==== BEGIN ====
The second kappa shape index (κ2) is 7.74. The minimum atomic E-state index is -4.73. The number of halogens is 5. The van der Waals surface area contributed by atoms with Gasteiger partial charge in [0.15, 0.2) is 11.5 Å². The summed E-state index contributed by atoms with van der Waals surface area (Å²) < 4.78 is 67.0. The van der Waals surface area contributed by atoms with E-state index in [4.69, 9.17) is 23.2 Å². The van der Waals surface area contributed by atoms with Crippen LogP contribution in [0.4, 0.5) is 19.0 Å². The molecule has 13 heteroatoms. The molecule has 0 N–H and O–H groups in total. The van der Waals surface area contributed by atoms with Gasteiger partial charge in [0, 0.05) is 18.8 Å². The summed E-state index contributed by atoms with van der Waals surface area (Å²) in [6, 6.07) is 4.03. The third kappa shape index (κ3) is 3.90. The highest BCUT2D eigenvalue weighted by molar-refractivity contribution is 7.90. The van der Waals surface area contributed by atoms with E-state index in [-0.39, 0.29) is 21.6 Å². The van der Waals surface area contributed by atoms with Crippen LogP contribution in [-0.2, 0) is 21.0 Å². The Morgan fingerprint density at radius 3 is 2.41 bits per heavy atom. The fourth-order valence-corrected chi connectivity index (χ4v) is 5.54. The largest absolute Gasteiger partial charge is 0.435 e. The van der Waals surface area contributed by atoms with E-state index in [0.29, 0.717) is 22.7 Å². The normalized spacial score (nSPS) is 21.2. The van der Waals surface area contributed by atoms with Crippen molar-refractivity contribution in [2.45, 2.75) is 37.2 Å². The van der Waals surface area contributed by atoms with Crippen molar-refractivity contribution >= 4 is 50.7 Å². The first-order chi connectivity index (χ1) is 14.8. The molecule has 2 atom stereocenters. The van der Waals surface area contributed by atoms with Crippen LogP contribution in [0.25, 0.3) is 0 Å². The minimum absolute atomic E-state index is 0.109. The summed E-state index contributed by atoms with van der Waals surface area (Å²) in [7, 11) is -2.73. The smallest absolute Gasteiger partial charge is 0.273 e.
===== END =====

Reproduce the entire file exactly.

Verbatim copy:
The second kappa shape index (κ2) is 7.74. The minimum atomic E-state index is -4.73. The number of halogens is 5. The van der Waals surface area contributed by atoms with Gasteiger partial charge in [0.15, 0.2) is 11.5 Å². The summed E-state index contributed by atoms with van der Waals surface area (Å²) < 4.78 is 67.0. The van der Waals surface area contributed by atoms with E-state index in [4.69, 9.17) is 23.2 Å². The van der Waals surface area contributed by atoms with Crippen LogP contribution in [0.4, 0.5) is 19.0 Å². The molecule has 13 heteroatoms. The molecule has 0 N–H and O–H groups in total. The van der Waals surface area contributed by atoms with Gasteiger partial charge in [0, 0.05) is 18.8 Å². The summed E-state index contributed by atoms with van der Waals surface area (Å²) in [6, 6.07) is 4.03. The third kappa shape index (κ3) is 3.90. The highest BCUT2D eigenvalue weighted by molar-refractivity contribution is 7.90. The van der Waals surface area contributed by atoms with E-state index in [-0.39, 0.29) is 21.6 Å². The van der Waals surface area contributed by atoms with Crippen LogP contribution in [-0.2, 0) is 21.0 Å². The Morgan fingerprint density at radius 3 is 2.41 bits per heavy atom. The fourth-order valence-corrected chi connectivity index (χ4v) is 5.54. The largest absolute Gasteiger partial charge is 0.435 e. The van der Waals surface area contributed by atoms with E-state index in [0.29, 0.717) is 22.7 Å². The normalized spacial score (nSPS) is 21.2. The van der Waals surface area contributed by atoms with Crippen molar-refractivity contribution in [2.45, 2.75) is 37.2 Å². The van der Waals surface area contributed by atoms with Crippen molar-refractivity contribution >= 4 is 50.7 Å². The first-order chi connectivity index (χ1) is 14.8. The molecule has 2 atom stereocenters. The van der Waals surface area contributed by atoms with Crippen LogP contribution in [0.25, 0.3) is 0 Å². The minimum absolute atomic E-state index is 0.109. The summed E-state index contributed by atoms with van der Waals surface area (Å²) in [7, 11) is -2.73. The smallest absolute Gasteiger partial charge is 0.273 e.